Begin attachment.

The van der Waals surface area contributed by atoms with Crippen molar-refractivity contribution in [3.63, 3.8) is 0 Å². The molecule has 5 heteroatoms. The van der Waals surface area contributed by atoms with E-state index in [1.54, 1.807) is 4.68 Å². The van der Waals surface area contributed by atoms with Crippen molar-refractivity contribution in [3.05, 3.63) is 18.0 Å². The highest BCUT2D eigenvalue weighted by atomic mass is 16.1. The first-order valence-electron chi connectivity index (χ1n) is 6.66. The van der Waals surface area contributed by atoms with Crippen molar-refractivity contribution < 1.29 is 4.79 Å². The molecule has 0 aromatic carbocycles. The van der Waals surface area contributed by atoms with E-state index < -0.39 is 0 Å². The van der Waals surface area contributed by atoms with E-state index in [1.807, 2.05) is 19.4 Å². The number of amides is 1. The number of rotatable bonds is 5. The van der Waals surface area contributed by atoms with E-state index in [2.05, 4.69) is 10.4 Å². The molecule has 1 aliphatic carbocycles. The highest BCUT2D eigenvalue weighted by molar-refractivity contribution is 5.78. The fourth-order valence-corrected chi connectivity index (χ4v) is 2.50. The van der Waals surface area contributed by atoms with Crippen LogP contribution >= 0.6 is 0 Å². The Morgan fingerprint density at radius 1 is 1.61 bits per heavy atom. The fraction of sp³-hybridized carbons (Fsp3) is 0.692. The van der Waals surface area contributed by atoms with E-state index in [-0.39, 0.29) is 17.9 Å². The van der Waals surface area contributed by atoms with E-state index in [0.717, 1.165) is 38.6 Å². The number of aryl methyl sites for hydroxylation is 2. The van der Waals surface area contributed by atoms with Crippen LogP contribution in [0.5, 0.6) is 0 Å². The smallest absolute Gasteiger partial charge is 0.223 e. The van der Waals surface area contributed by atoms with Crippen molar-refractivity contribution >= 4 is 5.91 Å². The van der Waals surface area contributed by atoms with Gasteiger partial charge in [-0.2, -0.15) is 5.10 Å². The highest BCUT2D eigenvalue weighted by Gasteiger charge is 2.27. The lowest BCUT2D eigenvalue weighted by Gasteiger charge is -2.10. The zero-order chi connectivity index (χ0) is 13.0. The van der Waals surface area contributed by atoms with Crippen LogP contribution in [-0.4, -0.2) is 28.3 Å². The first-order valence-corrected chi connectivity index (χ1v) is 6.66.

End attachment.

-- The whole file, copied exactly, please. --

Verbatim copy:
The van der Waals surface area contributed by atoms with Crippen molar-refractivity contribution in [3.63, 3.8) is 0 Å². The molecule has 5 heteroatoms. The van der Waals surface area contributed by atoms with E-state index in [1.54, 1.807) is 4.68 Å². The van der Waals surface area contributed by atoms with Crippen molar-refractivity contribution in [3.05, 3.63) is 18.0 Å². The highest BCUT2D eigenvalue weighted by atomic mass is 16.1. The first-order valence-electron chi connectivity index (χ1n) is 6.66. The van der Waals surface area contributed by atoms with Crippen molar-refractivity contribution < 1.29 is 4.79 Å². The molecule has 0 aromatic carbocycles. The van der Waals surface area contributed by atoms with E-state index < -0.39 is 0 Å². The van der Waals surface area contributed by atoms with E-state index in [1.807, 2.05) is 19.4 Å². The number of amides is 1. The number of rotatable bonds is 5. The van der Waals surface area contributed by atoms with E-state index in [2.05, 4.69) is 10.4 Å². The molecule has 1 aliphatic carbocycles. The highest BCUT2D eigenvalue weighted by molar-refractivity contribution is 5.78. The fourth-order valence-corrected chi connectivity index (χ4v) is 2.50. The van der Waals surface area contributed by atoms with Crippen LogP contribution >= 0.6 is 0 Å². The Morgan fingerprint density at radius 1 is 1.61 bits per heavy atom. The fraction of sp³-hybridized carbons (Fsp3) is 0.692. The van der Waals surface area contributed by atoms with E-state index in [-0.39, 0.29) is 17.9 Å². The van der Waals surface area contributed by atoms with E-state index in [0.717, 1.165) is 38.6 Å². The number of aryl methyl sites for hydroxylation is 2. The van der Waals surface area contributed by atoms with Crippen LogP contribution in [0.5, 0.6) is 0 Å². The smallest absolute Gasteiger partial charge is 0.223 e. The van der Waals surface area contributed by atoms with Crippen molar-refractivity contribution >= 4 is 5.91 Å². The van der Waals surface area contributed by atoms with Gasteiger partial charge in [-0.2, -0.15) is 5.10 Å². The highest BCUT2D eigenvalue weighted by Gasteiger charge is 2.27. The lowest BCUT2D eigenvalue weighted by Gasteiger charge is -2.10. The zero-order chi connectivity index (χ0) is 13.0. The van der Waals surface area contributed by atoms with Crippen LogP contribution in [-0.4, -0.2) is 28.3 Å². The first-order valence-corrected chi connectivity index (χ1v) is 6.66.